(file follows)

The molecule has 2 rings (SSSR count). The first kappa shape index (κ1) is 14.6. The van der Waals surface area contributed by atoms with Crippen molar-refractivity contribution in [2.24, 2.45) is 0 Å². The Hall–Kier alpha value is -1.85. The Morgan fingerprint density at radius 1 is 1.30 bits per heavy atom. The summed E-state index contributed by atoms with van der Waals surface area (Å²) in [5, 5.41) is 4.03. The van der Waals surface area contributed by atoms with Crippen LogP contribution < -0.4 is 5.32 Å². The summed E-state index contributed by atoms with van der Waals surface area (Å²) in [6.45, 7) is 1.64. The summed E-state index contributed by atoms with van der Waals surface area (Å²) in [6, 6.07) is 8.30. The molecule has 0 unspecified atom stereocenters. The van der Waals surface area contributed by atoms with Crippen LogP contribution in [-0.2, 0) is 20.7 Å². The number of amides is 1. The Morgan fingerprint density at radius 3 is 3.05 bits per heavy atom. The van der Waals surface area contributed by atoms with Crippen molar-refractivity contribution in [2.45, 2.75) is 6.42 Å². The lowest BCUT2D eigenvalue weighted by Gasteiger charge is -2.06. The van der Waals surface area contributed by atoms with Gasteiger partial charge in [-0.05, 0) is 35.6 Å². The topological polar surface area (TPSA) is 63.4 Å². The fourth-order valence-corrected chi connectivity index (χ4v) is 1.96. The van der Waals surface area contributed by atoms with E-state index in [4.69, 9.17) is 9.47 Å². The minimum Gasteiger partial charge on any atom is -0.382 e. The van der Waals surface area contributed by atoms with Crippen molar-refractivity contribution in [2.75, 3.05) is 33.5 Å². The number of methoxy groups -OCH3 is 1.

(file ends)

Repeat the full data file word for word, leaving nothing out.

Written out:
The molecule has 2 rings (SSSR count). The first kappa shape index (κ1) is 14.6. The van der Waals surface area contributed by atoms with Crippen molar-refractivity contribution in [2.24, 2.45) is 0 Å². The Hall–Kier alpha value is -1.85. The Morgan fingerprint density at radius 1 is 1.30 bits per heavy atom. The summed E-state index contributed by atoms with van der Waals surface area (Å²) in [5, 5.41) is 4.03. The van der Waals surface area contributed by atoms with Crippen LogP contribution < -0.4 is 5.32 Å². The summed E-state index contributed by atoms with van der Waals surface area (Å²) in [6.45, 7) is 1.64. The summed E-state index contributed by atoms with van der Waals surface area (Å²) in [6, 6.07) is 8.30. The molecule has 0 unspecified atom stereocenters. The van der Waals surface area contributed by atoms with Crippen LogP contribution in [-0.2, 0) is 20.7 Å². The number of amides is 1. The Morgan fingerprint density at radius 3 is 3.05 bits per heavy atom. The van der Waals surface area contributed by atoms with Crippen molar-refractivity contribution in [2.45, 2.75) is 6.42 Å². The lowest BCUT2D eigenvalue weighted by Gasteiger charge is -2.06. The van der Waals surface area contributed by atoms with Gasteiger partial charge in [-0.05, 0) is 35.6 Å². The topological polar surface area (TPSA) is 63.4 Å². The fourth-order valence-corrected chi connectivity index (χ4v) is 1.96. The van der Waals surface area contributed by atoms with E-state index in [4.69, 9.17) is 9.47 Å². The minimum Gasteiger partial charge on any atom is -0.382 e. The van der Waals surface area contributed by atoms with Crippen molar-refractivity contribution in [2.75, 3.05) is 33.5 Å². The number of methoxy groups -OCH3 is 1.